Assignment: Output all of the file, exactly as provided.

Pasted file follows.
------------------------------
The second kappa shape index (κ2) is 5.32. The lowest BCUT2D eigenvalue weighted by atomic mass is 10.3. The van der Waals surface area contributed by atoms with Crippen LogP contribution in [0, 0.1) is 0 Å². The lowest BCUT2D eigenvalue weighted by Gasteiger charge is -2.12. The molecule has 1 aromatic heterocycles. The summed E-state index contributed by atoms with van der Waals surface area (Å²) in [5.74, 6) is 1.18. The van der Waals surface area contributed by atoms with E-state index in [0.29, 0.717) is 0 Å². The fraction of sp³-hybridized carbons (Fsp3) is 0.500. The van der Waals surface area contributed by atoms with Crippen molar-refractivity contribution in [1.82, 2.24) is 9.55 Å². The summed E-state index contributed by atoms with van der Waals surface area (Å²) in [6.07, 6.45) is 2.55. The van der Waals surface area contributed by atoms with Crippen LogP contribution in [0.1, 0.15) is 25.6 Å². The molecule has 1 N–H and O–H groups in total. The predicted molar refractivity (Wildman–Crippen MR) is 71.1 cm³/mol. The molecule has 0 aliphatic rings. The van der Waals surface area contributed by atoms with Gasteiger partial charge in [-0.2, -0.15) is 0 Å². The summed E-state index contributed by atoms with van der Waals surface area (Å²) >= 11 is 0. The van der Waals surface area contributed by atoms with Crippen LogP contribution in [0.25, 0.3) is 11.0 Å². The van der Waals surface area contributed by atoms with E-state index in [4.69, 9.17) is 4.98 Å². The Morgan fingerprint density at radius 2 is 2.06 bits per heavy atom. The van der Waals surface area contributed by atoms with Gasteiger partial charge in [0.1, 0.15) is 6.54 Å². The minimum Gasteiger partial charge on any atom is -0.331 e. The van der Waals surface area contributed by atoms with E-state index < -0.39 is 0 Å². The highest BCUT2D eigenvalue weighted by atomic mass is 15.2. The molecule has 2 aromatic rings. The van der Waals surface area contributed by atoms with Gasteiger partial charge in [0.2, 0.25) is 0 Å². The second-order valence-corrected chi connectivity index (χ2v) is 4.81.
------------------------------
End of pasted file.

The second kappa shape index (κ2) is 5.32. The lowest BCUT2D eigenvalue weighted by atomic mass is 10.3. The van der Waals surface area contributed by atoms with Crippen LogP contribution in [0, 0.1) is 0 Å². The lowest BCUT2D eigenvalue weighted by Gasteiger charge is -2.12. The molecule has 1 aromatic heterocycles. The summed E-state index contributed by atoms with van der Waals surface area (Å²) in [5.74, 6) is 1.18. The van der Waals surface area contributed by atoms with E-state index in [0.29, 0.717) is 0 Å². The fraction of sp³-hybridized carbons (Fsp3) is 0.500. The van der Waals surface area contributed by atoms with Crippen molar-refractivity contribution in [1.82, 2.24) is 9.55 Å². The summed E-state index contributed by atoms with van der Waals surface area (Å²) in [6.07, 6.45) is 2.55. The van der Waals surface area contributed by atoms with Crippen LogP contribution in [0.1, 0.15) is 25.6 Å². The molecule has 1 N–H and O–H groups in total. The predicted molar refractivity (Wildman–Crippen MR) is 71.1 cm³/mol. The molecule has 0 aliphatic rings. The van der Waals surface area contributed by atoms with Gasteiger partial charge in [-0.2, -0.15) is 0 Å². The summed E-state index contributed by atoms with van der Waals surface area (Å²) >= 11 is 0. The van der Waals surface area contributed by atoms with Crippen LogP contribution in [0.25, 0.3) is 11.0 Å². The van der Waals surface area contributed by atoms with E-state index in [4.69, 9.17) is 4.98 Å². The Morgan fingerprint density at radius 2 is 2.06 bits per heavy atom. The van der Waals surface area contributed by atoms with Gasteiger partial charge in [0.1, 0.15) is 6.54 Å². The minimum Gasteiger partial charge on any atom is -0.331 e. The van der Waals surface area contributed by atoms with E-state index < -0.39 is 0 Å². The highest BCUT2D eigenvalue weighted by atomic mass is 15.2. The molecule has 2 aromatic rings. The van der Waals surface area contributed by atoms with Gasteiger partial charge in [0.2, 0.25) is 0 Å². The second-order valence-corrected chi connectivity index (χ2v) is 4.81.